This Cain and Abel lesson plan will help you teach young people about the importance of generosity over jealousy. They will read and remember the story of Cain and Abel, but more importantly, they will read and reflect on how it relates to their lives.
Cain and Abel Lesson Objective
Students will be able to (SWBAT) reflect on the ways they have been jealous like Cain or generous like Abel.
Cain and Abel Lesson Activities
Invite the students to bring in a gift for another teacher (or catechist). Have the students each talk about what they brought in and why. Don’t do any teaching yet; just observe. During the sharing time, did any of the students indicate that their gifts were more meaningful than others? Did any of the students try to be especially generous? Help make connections between this act of bringing in a gift for a teacher and the story of Cain and Abel you are about to read next in the lesson.
2. Presentation: Read the Story of Cain and Abel
Read Genesis 4:2-16 and have the students use one of the reading guide graphic organizers found here as they read.
3. Practice: Cain and Abel Discussion Questions
After you finish reading the story with the students, ask a few questions to make sure they understand what they read. Here are a few Cain and Abel discussion questions:
- What did Cain and Abel offer to God? (Cain: fruit of the ground, Abel: animal)
- What does Genesis say about Abel’s offering? (It was the fatty portion, the firstling of his flock)
- What warning and advice does God give to Cain about being angry? (“If you act rightly, you will be accepted; but if not, sin lies in wait at the door: its urge is for you, yet you can rule over it.”)
- What does Cain do despite God’s warning? (He kills his brother Abel.)
- How does God punish Cain? (He cannot be a farmer; he has to be a wanderer.)
- Does God completely abandon Cain? (No, he bans anyone from taking revenge on him.)
Now ask a few questions that get at the deeper meaning of the story:
- Why was Abel’s gift met with approval from God? (Abel gave generously from the first and best that he had.)
- Why did God not approve of Cain’s offering? (Cain was worried about giving away too much.)
Alternative Activity: Another fun tactic is to invite the students to make up and ask the questions about what happened in the story. This will push them to reread the story in order to create good questions. Give them a few minutes to brainstorm questions and let them lead the discussion.
4. Practice: Cain and Abel Meditation Worksheet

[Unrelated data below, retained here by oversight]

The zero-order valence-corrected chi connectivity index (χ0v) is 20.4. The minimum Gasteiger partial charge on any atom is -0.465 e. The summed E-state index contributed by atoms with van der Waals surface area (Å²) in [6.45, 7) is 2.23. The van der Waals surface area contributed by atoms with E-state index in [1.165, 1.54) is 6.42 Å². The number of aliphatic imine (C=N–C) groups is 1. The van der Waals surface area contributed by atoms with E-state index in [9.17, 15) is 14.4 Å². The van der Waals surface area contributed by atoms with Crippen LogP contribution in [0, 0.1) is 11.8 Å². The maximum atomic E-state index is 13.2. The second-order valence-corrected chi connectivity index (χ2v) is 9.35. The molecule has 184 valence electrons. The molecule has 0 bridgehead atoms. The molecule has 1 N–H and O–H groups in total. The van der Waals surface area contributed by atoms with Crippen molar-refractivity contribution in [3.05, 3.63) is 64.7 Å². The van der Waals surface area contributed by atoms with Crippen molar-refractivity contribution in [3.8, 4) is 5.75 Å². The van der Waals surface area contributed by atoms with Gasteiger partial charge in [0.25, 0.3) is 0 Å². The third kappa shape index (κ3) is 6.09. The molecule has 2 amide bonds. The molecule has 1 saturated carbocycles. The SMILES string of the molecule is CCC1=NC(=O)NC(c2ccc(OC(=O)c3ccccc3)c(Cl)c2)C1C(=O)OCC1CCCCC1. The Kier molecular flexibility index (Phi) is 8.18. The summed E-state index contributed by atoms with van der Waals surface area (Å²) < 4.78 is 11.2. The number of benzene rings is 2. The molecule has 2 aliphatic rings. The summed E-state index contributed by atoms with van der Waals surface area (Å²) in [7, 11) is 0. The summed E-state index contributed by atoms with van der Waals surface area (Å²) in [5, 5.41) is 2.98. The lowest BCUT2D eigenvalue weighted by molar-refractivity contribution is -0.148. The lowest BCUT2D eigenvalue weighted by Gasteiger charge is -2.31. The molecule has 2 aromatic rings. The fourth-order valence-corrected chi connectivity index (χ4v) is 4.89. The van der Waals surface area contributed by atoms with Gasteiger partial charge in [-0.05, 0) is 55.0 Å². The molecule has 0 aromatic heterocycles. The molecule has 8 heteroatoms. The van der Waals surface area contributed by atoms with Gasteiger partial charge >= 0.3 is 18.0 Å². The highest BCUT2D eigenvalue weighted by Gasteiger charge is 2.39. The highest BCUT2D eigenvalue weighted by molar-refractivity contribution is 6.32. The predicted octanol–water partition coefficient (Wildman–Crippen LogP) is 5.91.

Now that the students have a thorough understanding of what happened in the story, invite them into a brief process of Lectio Divina. Help them make connections between what they read and the way they are living their lives today. For this particular story, you want them to reflect on the times that they are generous like Abel or jealous like Cain. Have them make a list of ways they have been like either person in the story on a blank sheet of paper or download this worksheet from The Religion Teacher’s Genesis Worksheets:
5. Assessment: Charades of Selfishness
Check for the students’ understanding of the story and the depth to which they have reflected on how it relates to their lives with a game of charades. Here are the typical rules of charades.
Have the students write down one act of selfishness and jealousy (like Cain) to be placed in a hat or bowl. Work closely with the students to make sure they are writing down things we do that truly are similar to Cain’s selfish offering and jealous reaction in the story.
Then have the students each pick a paper to act out in front of the class. Breaking the students up into groups of 4 or 6 will work best in larger classes. You could even break them up into teams if you have a enough students.
Remember, though, that the assessment is meant to show how well students are able to reflect on the ways they have been or can be jealous like Cain or generous like Abel. That means you need to make sure the jealous acts they write down really do connect with the story.
When the students finish a few rounds of Cain Charades, have them repeat the process by writing down generous acts like Abel and acting them out in front of groups.
Bonus: Two Additional Ways to Teach about Cain and Abel
In this live lesson, I shared three ways to teach about Cain and Abel including the approach described in this lesson:
I like your idea of answering Cain’s question
With ‘Yes, we are our brother’s keeper. We can
make it a better world.’
When I teach this story I find that students cannot understand what was wrong with Cain’s offering.
I ask them to imagine that they came to school without
their lunch or money. They are in the cafeteria
Between two friends. One offers the crust from
around his bread to eat while the other offers half of his sandwich. I then ask, “Which of the two offerings is similar to Cain’s offering and which one is similar to Abel’s? This helps clarify the issue.